Staying at Daisy's(8)

By: Jill Mansell

Mervyn Tucker, whose wife was buried next to Steven, had left behind the aluminium bucket he used to water the plants on her plot. Borrowing it, Daisy sat down and pulled the envelope from the depths of her dark blue velvet coat. It wasn’t the most comfortable of buckets, but she preferred to sit. It seemed friendlier, somehow.

‘Hi, it’s me. I’ve got some news for you.’ As she spoke, it occurred to Daisy that anyone watching her now would think she’d gone mad. Perched on an upended tin bucket reading a letter to a pile of earth. Still, what did it matter? She was alone in the churchyard. Nobody could see or hear her. And this was a letter Steven should know about.

Blowing on her fingers to defrost them, her breath visible in the icy air, Daisy unfolded the first of the two sheets of paper contained in the envelope.

‘Right, well. This letter arrived today, from someone called Barney. You gave him one of your kidneys and the operation was a complete success. Imagine that! He’s twenty-five years old and you saved his life. Here, I’ll read it to you. It starts with "Dear Friend", because he doesn’t know my name. He had to give this letter to his transplant co-ordinator and she’s forwarded it to me – they have to do it this way, apparently, for security reasons. Anyway, he says: "Dear Friend, I hope you don’t mind me writing to you. I can’t imagine how difficult it must have been, to make the decision you did at such a terrible time. But I so wanted to thank you for giving me a new life. Any words I choose will be inadequate – thank you has to be the understatement of the year. What else can I say? You are a wonderful person – I’m sure your husband was too – and I just hope that reading this letter will help in some small way as you begin to come to terms with your bereavement. You truly deserve to be happy again. I will always be grateful to you. If you feel able to write back, via my co-ordinator, I would love to hear from you. If not, I will of course understand. Thank you again, and my very best wishes, Barney."‘


Having finished reading aloud, Daisy brushed a strand of hair from her eyes and rested her hand on Steven’s white marble gravestone.

‘There, that’s it. Isn’t that a fantastic letter? One year ago today, you died and gave Barney his life back. You finally didsomething decent. And he sounds so sweet, don’t you think? I’ll definitely have to write back and thank him. I wonder how long it took him to think of what to say – oh, and he’s got nice handwriting too. Black ink on good quality cream paper, and no spelling mistakes. I’m so glad he didn’t do it on a word processor, that wouldn’t have been the same at all, I never—’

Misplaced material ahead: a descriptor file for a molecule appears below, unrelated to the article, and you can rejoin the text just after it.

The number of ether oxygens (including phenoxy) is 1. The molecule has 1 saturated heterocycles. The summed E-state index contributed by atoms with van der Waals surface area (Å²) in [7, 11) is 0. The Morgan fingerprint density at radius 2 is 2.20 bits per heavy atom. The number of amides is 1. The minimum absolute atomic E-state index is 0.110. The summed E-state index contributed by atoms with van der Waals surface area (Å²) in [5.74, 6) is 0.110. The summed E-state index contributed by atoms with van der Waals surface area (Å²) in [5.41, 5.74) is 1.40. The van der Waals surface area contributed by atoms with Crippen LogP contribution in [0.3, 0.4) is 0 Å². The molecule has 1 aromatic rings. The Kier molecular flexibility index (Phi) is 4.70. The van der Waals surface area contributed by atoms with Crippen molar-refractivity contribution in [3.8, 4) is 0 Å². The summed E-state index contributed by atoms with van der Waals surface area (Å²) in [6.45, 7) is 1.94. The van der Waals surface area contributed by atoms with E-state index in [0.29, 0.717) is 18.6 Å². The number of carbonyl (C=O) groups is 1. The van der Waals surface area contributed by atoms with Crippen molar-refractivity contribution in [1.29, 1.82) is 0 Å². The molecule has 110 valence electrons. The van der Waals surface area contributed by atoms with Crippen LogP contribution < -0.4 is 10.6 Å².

Daisy abruptly broke off, sensing movement at the periphery of her vision. Someone in a bright red jacket was standing by the lych gate, over to her left. Realising that she’d been spotted, but keen nevertheless not to be thought of as a complete nutcase, Daisy stayed where she was and kept quiet.

The raised metal rim round the base of the bucket was starting to dig into her bottom. She resisted the urge to wriggle in case she toppled off it.

Finally, because the person beside the lych gate wasn’t moving, Daisy turned her head and gazed directly at them. When she realised who it was, she nearly toppled off her bucket anyway.

Then again, it was the anniversary of Steven’s death. Maybe she shouldn’t be that surprised.

Recovering rapidly, Daisy called out, ‘It’s OK, you can come over.’

Puffa jacket – only this time she wasn’t wearing a Puffa – hesitated, then began to thread her way between the gravestones. The frosted grass crunched beneath her flat leather boots. She wore a scarlet fleece, white jeans, a bright green woolly scarf and blue knitted gloves. In her arms she carried a small cellophane-wrapped bunch of white roses.

Warily approaching Daisy, she said, ‘Look, sorry about this. I could go away and come back later, when—’

‘Don’t worry, I’ve pretty much finished here anyway. You can have my seat if you like.’ Easing her bottom off the bucket – ouch – Daisy stood up and gestured for the girl to take her place. Deeply curious, she smiled briefly and said, ‘I recognise you from the hospital. I’m Daisy.’

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